Miso is made by fermenting kōji, salt, and soybeans. As a Japanese seasoning that has various versions, miso can also be made using rice, seaweed, and barley. 

Miso is the star ingredient in miso soup, which is a Japanese staple dish often served for breakfast or as a side dish with other meals. Soy sauce and fish sauce are brilliant alternatives for miso because they hit the same flavor notes and can be added to most dishes instead of miso. 

Best Substitute for Miso: Soy Sauce 

Miso Substitute

The best substitute for miso is soy sauce because it closely resembles the saltiness and savory notes that miso adds to a dish. Soy sauce and miso are both made by fermenting soybeans with other ingredients. You can use soy sauce as a 1:1 miso substitute in most recipes.  

Other Miso Substitutes, Alternatives, and Replacements

Here is a list of ingredients that you can use in place of miso. 

Liquid Miso Alternatives

There are many sauces and liquids that can be used as a miso substitute.

Fish Sauce 

Fish sauce has a tangy, salty flavor that brings umami to Asian dishes. You should use fish sauce as a 1:1 substitute for miso in dishes like miso ramen and miso soup. 

Using fish sauce in dishes like miso soup gives depth and an extra kick of saltiness to the dish. If you don’t like the fishy aftertaste that you get from fish sauce, you should use half the recommended quantity when swapping miso for fish sauce in recipes. 


Tamari is a sauce that has the same umami and salty flavor as miso paste. Although tamari is a liquid, it has a thick consistency that won’t alter the texture of food when it’s used as a miso substitute. 

Because tamari has high salt content, it is a great 1:1 substitute for miso in marinades and stir-fries. 


Dashi is a liquid miso substitute that brings an umami flavor to any dish. It can be used as a miso alternative in most dishes, but dashi is a better substitute for miso in soups or dishes that can hold a lot of liquid because dashi has a thin consistency.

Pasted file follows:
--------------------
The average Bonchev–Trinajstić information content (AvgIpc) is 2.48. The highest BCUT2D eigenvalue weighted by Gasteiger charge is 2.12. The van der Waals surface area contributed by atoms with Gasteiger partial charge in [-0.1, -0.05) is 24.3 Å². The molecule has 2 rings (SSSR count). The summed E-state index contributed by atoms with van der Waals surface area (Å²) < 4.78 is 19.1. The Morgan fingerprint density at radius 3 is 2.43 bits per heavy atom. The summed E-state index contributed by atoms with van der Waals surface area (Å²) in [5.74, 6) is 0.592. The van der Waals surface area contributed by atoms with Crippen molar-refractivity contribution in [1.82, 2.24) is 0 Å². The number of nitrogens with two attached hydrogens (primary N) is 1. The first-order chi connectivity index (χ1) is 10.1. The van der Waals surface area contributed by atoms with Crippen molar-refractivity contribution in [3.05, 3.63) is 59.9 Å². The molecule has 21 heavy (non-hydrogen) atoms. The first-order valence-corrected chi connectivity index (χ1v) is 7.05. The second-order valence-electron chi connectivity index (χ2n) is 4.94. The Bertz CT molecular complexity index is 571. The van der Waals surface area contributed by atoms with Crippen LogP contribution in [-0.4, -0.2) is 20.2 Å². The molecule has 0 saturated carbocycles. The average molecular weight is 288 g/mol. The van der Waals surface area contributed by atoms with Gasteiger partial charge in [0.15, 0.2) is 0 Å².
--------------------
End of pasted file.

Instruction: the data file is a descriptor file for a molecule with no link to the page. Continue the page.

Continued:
You should use dashi as a 1:1 substitute for miso in soups and stews, but avoid using dashi in dry dishes. 

Vegetable Stock 

Vegetable stock is something everyone has in their pantry, which makes it a convenient miso alternative. Vegetable stock is a good miso substitute in soups, but to get a similar flavor to miso, you will need to add various herbs and spices to the dish. 

Although the vegetable stock is convenient, it is much milder than miso, which is why you should use vegetable stock as a 2:1 alternative for miso paste. 

Paste Miso Alternatives 

Miso Substitute

Some recipes call for miso paste, so choosing a substitute with a similar texture is advised. 

Soybean Paste 

Soybean paste is often used as a miso substitute in soups and stews. Like miso paste, soybean paste is salty and has a thick consistency. Soybean paste is much saltier than miso, so you should only add a pinch to the dish, then add more if needed. 

Soybean paste is almost identical in taste and texture to miso, and color is the only difference between the pastes.


Tahini has a creamy, nutty flavor. This paste is a Mediterranean ingredient made out of sesame seeds that can be used in place of miso in recipes that don’t require a lot of miso paste. 

Because of tahini’s nutty flavor, you shouldn’t add it to mild dishes because the sesame flavor could overpower the recipe. Tahini also isn’t suitable as a miso substitute in soups. Instead, use tahini as a 1:1 miso substitute in stir-fries and salads.  

Bean and Pea Miso Substitute

Miso Substitute

Peas and beans are versatile and can be blended or crushed into a paste or liquid form. Alternatively, you could eat the beans whole to add texture to the dish. 

Adzuki Beans

Adzuki beans have a nutty flavor and a smooth, creamy texture. You can cook and mash adzuki beans into a paste and use them as a miso alternative in dishes that complement a nutty aftertaste. 

Adzuki beans are sweeter than miso and will add a new flavor profile to a dish when used as a 1:1 substitute for miso. Anyone thinking of using adzuki beans as a miso substitute should consider adding these beans to soups and stews for the best result.   


Chickpeas can be prepared in various ways that will change their taste and texture, and some chickpea variations are suitable as a miso substitute. You can use chickpeas as a 1:1 substitute for miso in recipes that call for miso paste. 

Chickpeas are a nutritious ingredient that works well as a paste or whole. You should use chickpeas as a miso substitute in soups and stews. 


Peter's path through the culinary world has taken a number of unexpected turns. After starting out as a waiter at the age of 16, he was inspired to go to culinary school and learn the tricks of the trade. As he delved deeper, however, his career took a sudden turn when a family friend needed someone to help manage his business. Peter now scratches his culinary itch on the internet by blogging, sharing recipes, and socializing with food enthusiasts worldwide.

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